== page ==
15.1.1 Water in soils

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Table 15.1


Figure 15.2 Clay soils are fine textured and have a greater water-holding capacity than do sandy soils that are composed of larger particles. Clay soils hold a greater amount of plant-available water between field capacity (Ψsoil about -0.02 MPa) and wilting point (Ψsoil about -1.5 MPa) than do sandy soils. In both situations, water is held with progressively stronger forces as the soil mass dries out. For a given soil water content, dissolved solutes would depress soil water potential further, and plants would encounter even greater difficulty in satisfying potential transpiration (Based on Slatyer and McIlroy 1961).

Water drains through soil due to gravity, leaving medium-sized pores still filled, and with thin films around soil particles. A soil in that state is at field capacity, and if soil surface evaporation plus plant transpiration (evapotranspiration) is prevented, that moisture will be retained indefinitely. In fine-textured soils (clays) soil particles and channels are small, and much of the water is effectively held by matric forces. Such soils do not drain freely and clay soils are able to store large amounts of water, which can be used by plants provided root length density is sufficiently high. In contrast, sandy soils have larger particles and larger channels. These soils are better aerated and drain freely, but store less water (Table 15.1).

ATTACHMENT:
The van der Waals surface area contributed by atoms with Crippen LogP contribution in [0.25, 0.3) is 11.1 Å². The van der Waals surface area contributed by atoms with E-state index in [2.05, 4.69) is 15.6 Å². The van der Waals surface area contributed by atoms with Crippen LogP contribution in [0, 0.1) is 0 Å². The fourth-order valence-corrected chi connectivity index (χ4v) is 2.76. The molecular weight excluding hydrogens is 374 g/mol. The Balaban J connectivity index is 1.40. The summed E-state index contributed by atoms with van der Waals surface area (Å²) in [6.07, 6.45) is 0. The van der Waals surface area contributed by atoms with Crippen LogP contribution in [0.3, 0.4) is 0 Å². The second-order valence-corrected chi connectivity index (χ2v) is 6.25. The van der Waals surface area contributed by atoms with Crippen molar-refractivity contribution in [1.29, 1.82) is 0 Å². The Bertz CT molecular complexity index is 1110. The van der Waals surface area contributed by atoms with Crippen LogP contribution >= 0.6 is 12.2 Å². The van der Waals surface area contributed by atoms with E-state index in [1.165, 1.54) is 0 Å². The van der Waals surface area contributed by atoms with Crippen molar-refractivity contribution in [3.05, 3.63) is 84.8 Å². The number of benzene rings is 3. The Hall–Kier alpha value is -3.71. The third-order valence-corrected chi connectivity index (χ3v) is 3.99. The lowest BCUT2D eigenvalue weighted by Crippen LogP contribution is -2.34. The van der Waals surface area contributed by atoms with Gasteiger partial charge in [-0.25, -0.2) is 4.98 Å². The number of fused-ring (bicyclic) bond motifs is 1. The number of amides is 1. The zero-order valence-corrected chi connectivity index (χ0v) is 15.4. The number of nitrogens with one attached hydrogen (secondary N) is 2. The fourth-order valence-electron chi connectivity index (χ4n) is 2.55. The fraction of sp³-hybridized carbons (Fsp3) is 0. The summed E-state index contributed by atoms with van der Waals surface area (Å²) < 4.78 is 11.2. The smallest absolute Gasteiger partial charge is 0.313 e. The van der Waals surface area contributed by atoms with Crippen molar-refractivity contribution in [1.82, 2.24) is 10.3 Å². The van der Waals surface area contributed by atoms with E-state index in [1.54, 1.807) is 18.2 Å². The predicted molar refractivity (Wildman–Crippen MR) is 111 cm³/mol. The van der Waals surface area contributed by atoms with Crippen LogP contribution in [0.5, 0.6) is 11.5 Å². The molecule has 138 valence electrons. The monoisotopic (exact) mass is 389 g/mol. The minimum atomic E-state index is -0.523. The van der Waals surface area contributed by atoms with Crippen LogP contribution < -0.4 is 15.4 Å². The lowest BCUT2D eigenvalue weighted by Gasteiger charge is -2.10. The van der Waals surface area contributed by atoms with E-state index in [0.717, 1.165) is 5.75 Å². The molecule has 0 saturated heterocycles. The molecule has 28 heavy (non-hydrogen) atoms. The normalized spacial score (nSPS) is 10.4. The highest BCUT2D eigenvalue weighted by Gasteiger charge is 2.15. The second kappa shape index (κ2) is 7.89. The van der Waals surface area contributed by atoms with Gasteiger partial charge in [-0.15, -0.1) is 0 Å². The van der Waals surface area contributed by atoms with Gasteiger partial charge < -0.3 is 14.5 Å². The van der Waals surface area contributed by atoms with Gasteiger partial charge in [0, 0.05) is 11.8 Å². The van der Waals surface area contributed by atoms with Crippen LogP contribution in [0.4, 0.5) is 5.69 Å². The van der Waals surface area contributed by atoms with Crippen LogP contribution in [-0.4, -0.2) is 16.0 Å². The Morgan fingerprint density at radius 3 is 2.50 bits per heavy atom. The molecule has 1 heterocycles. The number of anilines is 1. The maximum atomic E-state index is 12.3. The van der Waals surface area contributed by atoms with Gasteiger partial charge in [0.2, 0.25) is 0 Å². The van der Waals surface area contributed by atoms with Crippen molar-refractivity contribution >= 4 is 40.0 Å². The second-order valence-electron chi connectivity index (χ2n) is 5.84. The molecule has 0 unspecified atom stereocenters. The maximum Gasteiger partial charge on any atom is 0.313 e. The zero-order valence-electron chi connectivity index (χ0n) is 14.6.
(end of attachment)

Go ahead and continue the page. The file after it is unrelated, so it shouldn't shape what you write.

Soil water potential (Ψsoil) declines as soil water content diminishes due to evapotranspiration, but the form of that relationship varies according to a soil’s physical properties (Figure 15.2). Clay and loam soils contain a greater amount of plant-available moisture within a given range of soil water potential than do sands, one reason why loam soils are favoured for agriculture. Plant-available moisture, that held between field capacity and wilting point (c. -0.01 to -1.5 MPa in Figure 15.2), is clearly greater in a clay soil than in a sandy soil, but root length density (length of roots per unit volume of soil) tends to be higher in lighter textured soils. As a result, plant-extractable moisture in clay soils is somewhat less than the soil’s physical properties alone would imply. In addition, hydraulic conductivity of clay soils decreases from about 10 metres per hour per megapascal (m h–1 MPa–1) at field capacity to around 0.1 m h–1 MPa–1 at wilting point. Put another way, water movement towards roots is greatly impaired as clay soils dry, while root growth towards sources of water is severely restrained by increasing soil strength. Despite their substantial moisture reserves, fine-textured (clay) soils are generally less hospitable to plant roots than loamy or sandy soils.